|Parents and Learning (IAE - IBE, 2000, 36 p.)|
Everywhere there is pressure for children to learn more in school. The new economy demands that young people leave school with strong abilities to read, write, calculate and apply disciplined thought to the solution of problems. Citizenship in every society requires an understanding of the history, government and tradition of not only that society but of many others as well. More and more the pursuit of individual happiness must begin with an educated view of a complex and rapidly changing world.
As schools have been pressed to be more effective and more productive, out-of-school influences on academic learning have escalated in importance. Even where the school day and school year have been lengthened, the amount of time children spend in school during the first eighteen years of their lives is small (perhaps 13% of waking hours) compared to time spent with the family and the broader community.
Fortunately, research on the familys influence on school learning has a substantial history, and we can settle upon basic premises with great confidence. With reasonable certainty we can state that poverty may statistically predict lower school performance, yet families that provide a stimulating, language-rich, supportive environment defy the odds of socio-economic circumstance. In other words, an alterable curriculum of the home - including the familys relationships, practices and patterns of life - is a more powerful predictor of academic learning than the familys status. Schools can work with families to improve the curriculum of the home, regardless of the familys economic situation. This, then, is a message of great hope.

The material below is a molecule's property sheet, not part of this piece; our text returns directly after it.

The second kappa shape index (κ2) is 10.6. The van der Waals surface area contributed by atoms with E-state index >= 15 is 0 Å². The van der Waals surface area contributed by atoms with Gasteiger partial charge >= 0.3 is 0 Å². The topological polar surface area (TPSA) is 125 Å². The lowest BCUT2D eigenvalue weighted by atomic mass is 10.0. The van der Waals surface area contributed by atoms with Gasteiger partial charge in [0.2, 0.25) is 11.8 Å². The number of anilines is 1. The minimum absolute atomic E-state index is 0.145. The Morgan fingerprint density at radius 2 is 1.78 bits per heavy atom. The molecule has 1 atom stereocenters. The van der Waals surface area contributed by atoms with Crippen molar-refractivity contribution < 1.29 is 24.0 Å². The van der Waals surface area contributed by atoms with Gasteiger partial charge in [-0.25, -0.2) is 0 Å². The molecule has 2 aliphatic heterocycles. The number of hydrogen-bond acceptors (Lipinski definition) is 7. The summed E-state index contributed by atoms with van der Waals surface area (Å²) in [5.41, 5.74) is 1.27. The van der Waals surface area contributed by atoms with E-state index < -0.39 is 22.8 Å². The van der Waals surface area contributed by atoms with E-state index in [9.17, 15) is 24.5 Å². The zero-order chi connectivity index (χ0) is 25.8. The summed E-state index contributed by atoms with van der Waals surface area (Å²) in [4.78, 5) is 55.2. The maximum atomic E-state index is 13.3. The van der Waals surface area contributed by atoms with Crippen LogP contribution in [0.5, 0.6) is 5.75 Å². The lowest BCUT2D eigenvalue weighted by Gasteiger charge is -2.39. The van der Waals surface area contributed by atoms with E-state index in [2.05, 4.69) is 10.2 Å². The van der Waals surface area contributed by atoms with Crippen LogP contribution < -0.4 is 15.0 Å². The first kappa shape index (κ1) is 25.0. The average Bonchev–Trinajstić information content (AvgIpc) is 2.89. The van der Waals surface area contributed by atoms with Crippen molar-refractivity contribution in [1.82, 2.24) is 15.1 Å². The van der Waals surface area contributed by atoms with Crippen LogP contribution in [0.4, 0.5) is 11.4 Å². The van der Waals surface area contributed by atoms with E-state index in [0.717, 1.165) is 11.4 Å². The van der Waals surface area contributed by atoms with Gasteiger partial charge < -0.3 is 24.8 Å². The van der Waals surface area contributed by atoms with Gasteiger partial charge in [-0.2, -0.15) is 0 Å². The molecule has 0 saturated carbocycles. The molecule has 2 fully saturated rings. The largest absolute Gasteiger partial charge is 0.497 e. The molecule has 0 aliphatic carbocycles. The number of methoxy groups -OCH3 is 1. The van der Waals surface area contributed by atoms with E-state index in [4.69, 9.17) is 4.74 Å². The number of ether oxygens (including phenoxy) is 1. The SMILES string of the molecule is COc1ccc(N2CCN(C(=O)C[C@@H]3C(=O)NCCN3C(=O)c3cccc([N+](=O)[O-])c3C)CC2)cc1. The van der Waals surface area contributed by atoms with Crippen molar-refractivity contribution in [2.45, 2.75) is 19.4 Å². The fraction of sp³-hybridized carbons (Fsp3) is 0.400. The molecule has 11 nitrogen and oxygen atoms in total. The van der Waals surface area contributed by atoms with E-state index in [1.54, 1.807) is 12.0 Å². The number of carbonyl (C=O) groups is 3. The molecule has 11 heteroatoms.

Research on the relationships among families who constitute a school community leans heavily on a long body of sociological literature on communities of all types. Recently, however, primarily within the past decade, a strand of this sociological research has focused on schools as communities, and we are arriving at a set of understandings that may soon achieve the status of theory.
As for what schools can do to affect family behaviours in ways that benefit childrens learning, the research trail is shorter and less conclusive. There remains a great amount of experimentation, casting about to see what works. Some initiatives have, in fact, worked, and we may report them, draw lessons from them, and generalize from them.
While the homes influence on academic learning is significant, the quality and quantity of instruction and the childs own cognitive abilities are of equal or greater significance. There is a danger, then, in placing too much emphasis (or blame) on the familys contribution to the learning equation while forgiving weaknesses in the school. By the same token, ignoring the gains to be made by helping families improve the alterable curriculum of the home limits the potential effectiveness of the school.